Ivy Street

Fiction By Timothy // 12/29/2005

“Ivy Street. It’s on Ivy Street.” Katrin Lewis repeated these words over and over to herself as she navigated through downtown Philadelphia. “Ivy Street.” The words made her shiver every time she thought of them. The name implied a quiet, pretty street, probably in the upper class part of town. Yet Katrin knew that Ivy Street was probably a dark an secluded alley lined with abandoned warehouses in the ghetto of Philadelphia. It was exactly the kind of street they would send her too.

She thought about them often. She didn’t know who they were, but they practically controlled her life. It had all started about a year and a half before, when she had met Nelson. She hadn’t known it then, but Nelson was an escaped convict and an active drug dealer. But slowly she had learned the truth and soon she knew too much for him to let her roam free. It was eight months since the night he had kidnaped her. She was only 18 then. He had taken her to a friend’s house and kept her under lock and key for over a month. Eventually Nelson realized she cost more than she was worth, so he decided to put her to use. From then on, she was constantly running errands for the Philadelphia drug dealers. They let her rent an apartment and buy her own car because they knew and she knew that if she ever tried to escape back home or get the police, they could send a hit man after her. That fear kept her working for them.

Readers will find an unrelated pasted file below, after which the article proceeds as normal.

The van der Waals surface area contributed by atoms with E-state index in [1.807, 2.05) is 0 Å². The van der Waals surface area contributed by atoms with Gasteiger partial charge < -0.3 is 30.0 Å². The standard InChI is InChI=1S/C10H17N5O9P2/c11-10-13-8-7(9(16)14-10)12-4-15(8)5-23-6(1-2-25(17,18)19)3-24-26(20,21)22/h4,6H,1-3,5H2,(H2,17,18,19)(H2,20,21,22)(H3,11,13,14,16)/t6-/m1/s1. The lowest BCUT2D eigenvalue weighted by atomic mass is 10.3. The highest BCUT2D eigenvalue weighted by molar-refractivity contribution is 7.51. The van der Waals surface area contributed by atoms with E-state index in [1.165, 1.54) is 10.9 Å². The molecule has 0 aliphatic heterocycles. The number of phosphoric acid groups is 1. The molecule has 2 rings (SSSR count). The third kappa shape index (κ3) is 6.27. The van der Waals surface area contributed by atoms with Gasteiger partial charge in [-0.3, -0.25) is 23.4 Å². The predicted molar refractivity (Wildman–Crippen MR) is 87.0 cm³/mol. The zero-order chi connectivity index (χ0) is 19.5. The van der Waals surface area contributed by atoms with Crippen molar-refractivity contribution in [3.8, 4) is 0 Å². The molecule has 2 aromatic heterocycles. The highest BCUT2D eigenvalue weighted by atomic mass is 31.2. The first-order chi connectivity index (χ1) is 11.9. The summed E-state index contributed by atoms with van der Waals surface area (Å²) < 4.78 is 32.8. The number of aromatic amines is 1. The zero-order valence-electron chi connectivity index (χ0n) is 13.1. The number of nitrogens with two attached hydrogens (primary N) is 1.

Less than two months before, Nelson had died. He was killed in a shootout between some rival gangs, caught in the crossfire as he was delivering drugs. Katrin hoped that her virtual imprisonment was over, but it wasn’t. She started receiving anonymous calls directing her to deliver messages to random points, on pain of death. Sometimes she got phone calls, and sometimes they were letters. This time it had been a letter.

The letter had stated “Meet contact in warehouse #6 on Ivy Street at 12:30 a.m. Follow his instructions.” It didn’t say much, but Katrin was used to that.